Mr. Regan acknowledged that, having been a social studies teacher for 17 years, he was probably the board’s most ardent supporter of the United Federation of Teachers. “I still have chalk under my fingernails,” he once said. James Francis Regan and his twin sister, Gertrude, were born in the Bronx on Jan. 24, 1930, to Peter and Mary Regan. Six weeks later, their mother died. They and their three siblings were dispersed among relatives, with Mr. Regan going to his mother’s sister, Alice Kate Lee, on Staten Island. Mr. Regan graduated from Fordham in 1952 and received a master’s degree in personnel and guidance from Richmond College (now the College of Staten Island) in 1971. After serving in the Navy during the Korean War, he became a teacher at New Dorp High School on Staten Island. There he met his future wife, Mary Schlusser. Mrs. Regan died three months ago. Besides his daughter Claire, who is associate managing editor of The Staten Island Advance, he is survived by another daughter, Cara Regan-Warford, a clinical psychologist. One of Mr. Regan’s proudest achievements involved school bus safety. After a girl was killed after stepping off a school bus in 1989, he successfully pushed for a test program in which red stop arms were installed on all school buses on Staten Island. Eventually, they were required citywide.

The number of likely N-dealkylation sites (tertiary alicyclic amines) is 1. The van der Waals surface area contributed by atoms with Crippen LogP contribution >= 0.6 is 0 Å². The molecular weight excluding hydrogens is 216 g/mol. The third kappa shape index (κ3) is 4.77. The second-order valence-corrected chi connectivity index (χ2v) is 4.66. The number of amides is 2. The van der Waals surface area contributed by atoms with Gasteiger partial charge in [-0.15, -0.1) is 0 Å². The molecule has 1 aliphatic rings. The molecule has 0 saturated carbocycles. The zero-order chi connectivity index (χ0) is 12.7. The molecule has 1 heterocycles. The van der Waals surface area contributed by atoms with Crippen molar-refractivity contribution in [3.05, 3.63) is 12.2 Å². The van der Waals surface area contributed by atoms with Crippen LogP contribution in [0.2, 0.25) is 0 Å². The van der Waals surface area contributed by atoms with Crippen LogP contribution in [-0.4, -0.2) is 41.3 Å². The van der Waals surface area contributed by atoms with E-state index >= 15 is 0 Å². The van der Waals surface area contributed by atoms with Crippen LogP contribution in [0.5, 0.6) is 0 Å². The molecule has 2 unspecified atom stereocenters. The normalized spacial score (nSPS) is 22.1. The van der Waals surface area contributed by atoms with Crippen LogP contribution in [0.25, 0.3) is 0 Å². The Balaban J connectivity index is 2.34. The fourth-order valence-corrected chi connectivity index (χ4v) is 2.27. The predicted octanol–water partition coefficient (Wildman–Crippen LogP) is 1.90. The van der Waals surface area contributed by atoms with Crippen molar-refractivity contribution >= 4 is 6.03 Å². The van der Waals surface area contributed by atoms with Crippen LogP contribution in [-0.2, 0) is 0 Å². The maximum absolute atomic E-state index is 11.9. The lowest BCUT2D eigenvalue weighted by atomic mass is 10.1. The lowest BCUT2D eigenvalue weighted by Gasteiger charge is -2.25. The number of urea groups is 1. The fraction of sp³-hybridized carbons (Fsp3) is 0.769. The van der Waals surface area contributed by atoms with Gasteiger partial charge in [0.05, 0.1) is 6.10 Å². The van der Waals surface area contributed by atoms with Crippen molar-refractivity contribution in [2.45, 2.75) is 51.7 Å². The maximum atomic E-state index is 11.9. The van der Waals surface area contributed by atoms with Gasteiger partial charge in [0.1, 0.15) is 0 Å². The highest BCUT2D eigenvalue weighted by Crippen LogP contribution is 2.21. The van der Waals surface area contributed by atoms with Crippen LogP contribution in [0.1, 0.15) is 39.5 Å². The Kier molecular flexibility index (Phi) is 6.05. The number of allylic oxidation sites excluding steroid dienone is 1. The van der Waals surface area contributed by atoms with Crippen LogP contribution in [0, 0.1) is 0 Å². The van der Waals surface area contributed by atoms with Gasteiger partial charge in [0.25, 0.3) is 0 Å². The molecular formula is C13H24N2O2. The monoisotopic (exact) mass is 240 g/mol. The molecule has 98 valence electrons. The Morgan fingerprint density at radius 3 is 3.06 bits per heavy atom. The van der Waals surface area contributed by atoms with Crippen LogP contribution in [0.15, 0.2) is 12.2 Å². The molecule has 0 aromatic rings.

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Published on Jun 22, 2011